Explanation: What's that over Paris? Cirrus. Typically, cirrus clouds appear white or gray when reflecting sunlight, can appear dark at sunset (or sunrise) against a better lit sky. Cirrus are among the highest types of clouds and are usually thin enough to see stars through. Cirrus clouds may form from moisture released above storm clouds and so may herald the arrival of a significant change in weather. Conversely, cirrus clouds have also been seen on Mars, Jupiter, Saturn, Titan, Uranus, and Neptune. The featured image was taken two days ago from a window in District 15, Paris, France, Earth. The...
  • New Horizons sets sights on its next target, a mysterious object at solar system's edge

    05/06/2016 6:37:23 PM PDT · by BenLurkin · 10 replies
    Known as 2014 MU69, the object is thought to be unchanged since the birth of the solar system 4.6 billion years ago.... ... Johns Hopkins Applied Physics Laboratory in Laurel submitted plans last month to NASA to fly past the relatively tiny chunk of icy matter on New Year's Day 2019. If NASA approves it, the extended New Horizon mission could give a close-up view of what has so far only appeared to scientists as a faint dot of light. ... The object is in a 300-year orbit around the sun in the Kuiper Belt, a region of space beyond...
  • Planet Nine's profile fleshed out

    04/09/2016 7:29:13 PM PDT · by JimSEA · 52 replies
    BBC ^ | 4/8/2916 | Paul Rincon
    In January, researchers at Caltech in the US suggested a large, additional planet might be lurking in the icy outer reaches of the Solar System. Now, a team at the University of Bern in Switzerland has worked out what they say are upper and lower limits on how big, bright and cold it might be. The study has been accepted by the journal Astronomy and Astrophysics. Prof Mike Brown and Dr Konstantin Batygin made their case for the existence of a ninth planet in our Solar System orbiting far beyond even the dwarf world Pluto. There are no direct observations...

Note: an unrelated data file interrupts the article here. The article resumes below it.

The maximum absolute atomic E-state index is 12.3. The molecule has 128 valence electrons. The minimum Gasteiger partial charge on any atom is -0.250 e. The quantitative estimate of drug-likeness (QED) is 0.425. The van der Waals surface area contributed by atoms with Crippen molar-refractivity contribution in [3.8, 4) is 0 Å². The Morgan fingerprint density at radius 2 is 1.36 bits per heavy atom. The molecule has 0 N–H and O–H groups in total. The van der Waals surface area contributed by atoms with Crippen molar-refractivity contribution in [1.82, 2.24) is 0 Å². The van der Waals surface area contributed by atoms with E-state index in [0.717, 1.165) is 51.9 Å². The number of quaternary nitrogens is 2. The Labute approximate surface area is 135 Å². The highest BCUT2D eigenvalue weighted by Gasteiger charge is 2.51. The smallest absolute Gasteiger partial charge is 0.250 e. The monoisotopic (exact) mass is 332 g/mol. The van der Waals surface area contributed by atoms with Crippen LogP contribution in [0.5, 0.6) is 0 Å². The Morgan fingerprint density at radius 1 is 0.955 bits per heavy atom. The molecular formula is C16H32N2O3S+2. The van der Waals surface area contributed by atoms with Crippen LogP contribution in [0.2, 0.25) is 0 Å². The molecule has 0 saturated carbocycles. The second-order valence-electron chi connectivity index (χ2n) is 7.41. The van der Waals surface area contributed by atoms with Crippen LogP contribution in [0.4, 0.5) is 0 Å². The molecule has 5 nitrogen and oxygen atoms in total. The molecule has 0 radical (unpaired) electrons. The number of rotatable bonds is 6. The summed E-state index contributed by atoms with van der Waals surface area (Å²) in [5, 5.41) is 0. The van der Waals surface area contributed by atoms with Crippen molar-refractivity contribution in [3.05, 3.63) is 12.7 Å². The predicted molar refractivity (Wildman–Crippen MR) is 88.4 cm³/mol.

• Earth-Smashing Space Rocks Undercounted

    12/23/2015 10:12:19 PM PST · by BenLurkin · 16 replies
    discovery.com ^ | 12/22/2015 | Mariette Le Roux, AFP
    Most studies of potential Earth-smashers focus on objects in the asteroid belt roughly between Mars, Earth's outside neighbour, and Jupiter on its other flank, said the researchers. But they noted that the discovery in the last two decades of hundreds of giant comets dubbed centaurs, albeit with much larger orbits, requires expanding the list of potential hazards. These balls of ice and dust, typically 50-100 kilometres (31-62 miles) wide, have unstable, elliptical orbits that start way beyond Neptune, the most distant planet from the Sun. Their paths cross those of the giant planets Jupiter, Saturn, Uranus and Neptune, whose gravity...
  • Did Jupiter Bumped The Giant Planet From Our Solar System?

    11/02/2015 7:03:39 PM PST · by Beowulf9 · 65 replies
    http://www.starminenews.com ^ | NOV 1, 2015 | PTI
    Toronto– A close encounter with Jupiter about four billion years ago may have resulted in another planet’s ejection from the solar system altogether, scientists have found. The existence of a fifth giant gas planet at the time of the solar system’s formation — in addition to Jupiter, Saturn, Uranus and Neptune that we know of today — was first proposed in 2011, researchers said.
  • Why Earth is so much bigger than Mars: Rocky planets formed from 'pebbles'

    10/27/2015 11:47:58 AM PDT · by JimSEA · 9 replies
    Science Daily ^ | 10/27/2015 | Southwest Research Institute